This section is from the book "Spons' Mechanics' Own Book: A Manual For Handicraftsmen And Amateurs", by Edward Spon. Also available from Amazon: Spons' Mechanics' Own Book.
A short description may bo given here of the general principles underlying the construction of chairs, with some illustrated examples of the commoner and rougher kinds, showing how they are made and repaired. Briefly, a chair consists of a more or less flat "seat" or slab supported at a convenient sitting height above the floor on a wooden framework formed of 4 legs joined by cross rails; on one side, these legs are prolonged upwards to constitute the " back," and, on each of the sides adjoining the back, they may be similarly heightened to produce "arms." The framework may be plain or ornamented, and the materials of the seat may be wood, cane, rushes, or a "stuffing" (horsehair, flock, &c), enclosed in a textile or leather covering.
A very cheap and simple kind of chair known as the "cane-bottomed," is shown in Fig. 588. a is the back, cut out of 2 pieces of wood to the required shape, and strengthened by 2 flat rails b completing the back of the seat, and by a round rail c completing the back of the legs. The seat consists of a front rail d, back rail e, and 2 side rails f. The front legs g are similarly joined by round rails h, and let into the front rail d of the seat. The front legs g are connected with the back legs i by means of round rails k.. The joints are all made by mortices and tenons, and are well glued, and clamped. There is a tendency in light chairs of this description to suffer injury in the frame, generally in one of the pieces / near where they join the back rail e. One good plan for repairing such an injury is to introduce a strip of wood I from beneath, just long enough to fit tightly between the 2 legs i, and to fasten it by screws into the back frame e and both sides f. Another efficient method is to screw a small angle-iron m to the injured frame and to the leg nearest it.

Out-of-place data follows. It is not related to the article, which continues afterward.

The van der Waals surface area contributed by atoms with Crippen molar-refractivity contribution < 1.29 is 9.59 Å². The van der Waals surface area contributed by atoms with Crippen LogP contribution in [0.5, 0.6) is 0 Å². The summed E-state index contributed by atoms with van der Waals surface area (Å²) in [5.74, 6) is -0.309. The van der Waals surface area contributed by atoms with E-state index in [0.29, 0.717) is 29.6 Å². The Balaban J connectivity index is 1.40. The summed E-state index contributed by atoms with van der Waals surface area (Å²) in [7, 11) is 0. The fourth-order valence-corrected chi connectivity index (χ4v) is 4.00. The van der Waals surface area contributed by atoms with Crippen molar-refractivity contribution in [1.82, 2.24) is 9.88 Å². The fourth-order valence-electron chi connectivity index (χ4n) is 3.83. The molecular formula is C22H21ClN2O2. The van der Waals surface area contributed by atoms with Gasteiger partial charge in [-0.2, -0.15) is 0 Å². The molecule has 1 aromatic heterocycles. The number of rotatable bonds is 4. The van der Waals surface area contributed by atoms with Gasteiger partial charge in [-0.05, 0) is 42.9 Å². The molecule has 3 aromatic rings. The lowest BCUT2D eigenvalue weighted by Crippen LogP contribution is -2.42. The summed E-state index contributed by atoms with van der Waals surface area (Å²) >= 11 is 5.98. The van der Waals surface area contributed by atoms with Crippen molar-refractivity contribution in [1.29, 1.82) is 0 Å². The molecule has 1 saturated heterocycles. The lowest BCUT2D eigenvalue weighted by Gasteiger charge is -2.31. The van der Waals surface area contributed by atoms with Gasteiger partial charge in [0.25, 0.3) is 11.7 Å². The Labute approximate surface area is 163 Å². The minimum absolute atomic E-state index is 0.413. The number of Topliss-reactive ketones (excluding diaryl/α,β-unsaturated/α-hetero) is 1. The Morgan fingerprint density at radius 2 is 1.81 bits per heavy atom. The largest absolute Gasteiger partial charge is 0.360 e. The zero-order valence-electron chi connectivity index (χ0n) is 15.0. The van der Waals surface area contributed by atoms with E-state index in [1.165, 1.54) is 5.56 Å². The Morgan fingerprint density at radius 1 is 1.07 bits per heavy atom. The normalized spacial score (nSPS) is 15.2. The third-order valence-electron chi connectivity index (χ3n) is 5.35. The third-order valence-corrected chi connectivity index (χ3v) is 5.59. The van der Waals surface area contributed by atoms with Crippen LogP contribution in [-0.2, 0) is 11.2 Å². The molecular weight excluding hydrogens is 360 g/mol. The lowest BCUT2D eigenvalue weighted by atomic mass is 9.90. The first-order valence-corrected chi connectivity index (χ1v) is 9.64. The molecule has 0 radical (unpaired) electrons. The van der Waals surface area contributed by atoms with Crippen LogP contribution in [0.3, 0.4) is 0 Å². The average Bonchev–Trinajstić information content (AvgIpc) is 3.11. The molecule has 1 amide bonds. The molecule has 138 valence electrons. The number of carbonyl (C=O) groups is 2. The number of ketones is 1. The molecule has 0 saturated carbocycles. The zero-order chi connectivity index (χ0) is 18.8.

As implied by its name, the seat of this chair is formed by stretching strips of rattan cane across it in the manner of a network, attaching them to holes bored for the purpose in the frame of the seat, and securing them by little wooden pegs driven into the holes. It may be mentioned that the front part of the frame of the seat should be wider than the back, and made rounding in shape; the front legs may be perpendicular, but the back legs should diverge gradually towards the feet.
The Windsor, kitchen, or wooden seated-chair is even simpler than the last, the seat consisting simply of a somewhat dished-out slab of wood, attached to the front legs by having them inserted in holes bored into it, and to the back by mortising. The seat should be of elm and the back and legs of beech. These chairs, though strong, are liable to injury from being used for improper purposes, such as carrying clothes while drying, which causes warping and shrinkage, and consequent looseness of joints. Such evils may be remedied by reglueing and clamping tightly till fixed. A broken rail may be replaced by a new one, but a broken leg is generally beyond anything approaching neat repair. Frequently one corner of the seat will split away at the line where the leg is inserted. This may he put right by temporarily removing the leg, and boring (with a centre-bit) 3 or 4 holes laterally in the wood, from the edge towards the centre of the seat, filling them with wooden pegs dipped in good hot glue, and clamping till quite dry and firm, when the leg may be reintroduced into its place.